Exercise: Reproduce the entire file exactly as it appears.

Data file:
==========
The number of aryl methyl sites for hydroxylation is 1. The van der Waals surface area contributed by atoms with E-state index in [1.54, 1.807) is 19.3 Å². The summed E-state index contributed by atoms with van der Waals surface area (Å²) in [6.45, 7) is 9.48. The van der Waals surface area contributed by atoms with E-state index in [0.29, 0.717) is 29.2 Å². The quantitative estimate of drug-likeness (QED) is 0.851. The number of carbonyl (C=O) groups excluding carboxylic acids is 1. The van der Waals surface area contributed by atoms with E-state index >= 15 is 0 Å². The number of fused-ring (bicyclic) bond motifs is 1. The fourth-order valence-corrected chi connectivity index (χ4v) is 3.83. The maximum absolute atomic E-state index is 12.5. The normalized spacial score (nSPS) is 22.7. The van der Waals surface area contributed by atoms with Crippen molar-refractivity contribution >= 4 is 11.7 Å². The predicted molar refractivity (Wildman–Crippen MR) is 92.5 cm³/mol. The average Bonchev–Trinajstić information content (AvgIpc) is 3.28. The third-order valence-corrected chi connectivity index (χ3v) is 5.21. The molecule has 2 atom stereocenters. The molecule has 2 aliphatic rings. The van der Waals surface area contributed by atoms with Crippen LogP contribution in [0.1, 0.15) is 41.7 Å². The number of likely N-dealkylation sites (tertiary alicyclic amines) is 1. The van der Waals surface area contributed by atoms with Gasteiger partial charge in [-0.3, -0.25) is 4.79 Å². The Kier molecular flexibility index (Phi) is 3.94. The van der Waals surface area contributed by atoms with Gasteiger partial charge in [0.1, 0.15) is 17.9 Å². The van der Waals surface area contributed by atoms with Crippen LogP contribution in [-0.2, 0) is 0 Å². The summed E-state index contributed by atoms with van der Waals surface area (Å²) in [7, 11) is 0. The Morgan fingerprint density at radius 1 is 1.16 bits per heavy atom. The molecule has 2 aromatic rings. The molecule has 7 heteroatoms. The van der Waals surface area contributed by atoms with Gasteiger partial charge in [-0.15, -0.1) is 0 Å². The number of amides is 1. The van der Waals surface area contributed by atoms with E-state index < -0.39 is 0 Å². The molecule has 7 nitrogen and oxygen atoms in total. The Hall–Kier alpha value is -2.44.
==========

The number of aryl methyl sites for hydroxylation is 1. The van der Waals surface area contributed by atoms with E-state index in [1.54, 1.807) is 19.3 Å². The summed E-state index contributed by atoms with van der Waals surface area (Å²) in [6.45, 7) is 9.48. The van der Waals surface area contributed by atoms with E-state index in [0.29, 0.717) is 29.2 Å². The quantitative estimate of drug-likeness (QED) is 0.851. The number of carbonyl (C=O) groups excluding carboxylic acids is 1. The van der Waals surface area contributed by atoms with E-state index >= 15 is 0 Å². The number of fused-ring (bicyclic) bond motifs is 1. The fourth-order valence-corrected chi connectivity index (χ4v) is 3.83. The maximum absolute atomic E-state index is 12.5. The normalized spacial score (nSPS) is 22.7. The van der Waals surface area contributed by atoms with Crippen molar-refractivity contribution >= 4 is 11.7 Å². The predicted molar refractivity (Wildman–Crippen MR) is 92.5 cm³/mol. The average Bonchev–Trinajstić information content (AvgIpc) is 3.28. The third-order valence-corrected chi connectivity index (χ3v) is 5.21. The molecule has 2 atom stereocenters. The molecule has 2 aliphatic rings. The van der Waals surface area contributed by atoms with Crippen LogP contribution in [0.1, 0.15) is 41.7 Å². The number of likely N-dealkylation sites (tertiary alicyclic amines) is 1. The van der Waals surface area contributed by atoms with Gasteiger partial charge in [-0.3, -0.25) is 4.79 Å². The Kier molecular flexibility index (Phi) is 3.94. The van der Waals surface area contributed by atoms with Gasteiger partial charge in [0.1, 0.15) is 17.9 Å². The van der Waals surface area contributed by atoms with Crippen LogP contribution in [-0.2, 0) is 0 Å². The summed E-state index contributed by atoms with van der Waals surface area (Å²) in [7, 11) is 0. The Morgan fingerprint density at radius 1 is 1.16 bits per heavy atom. The molecule has 2 aromatic rings. The molecule has 7 heteroatoms. The van der Waals surface area contributed by atoms with Gasteiger partial charge in [-0.15, -0.1) is 0 Å². The number of amides is 1. The van der Waals surface area contributed by atoms with E-state index < -0.39 is 0 Å². The molecule has 7 nitrogen and oxygen atoms in total. The Hall–Kier alpha value is -2.44.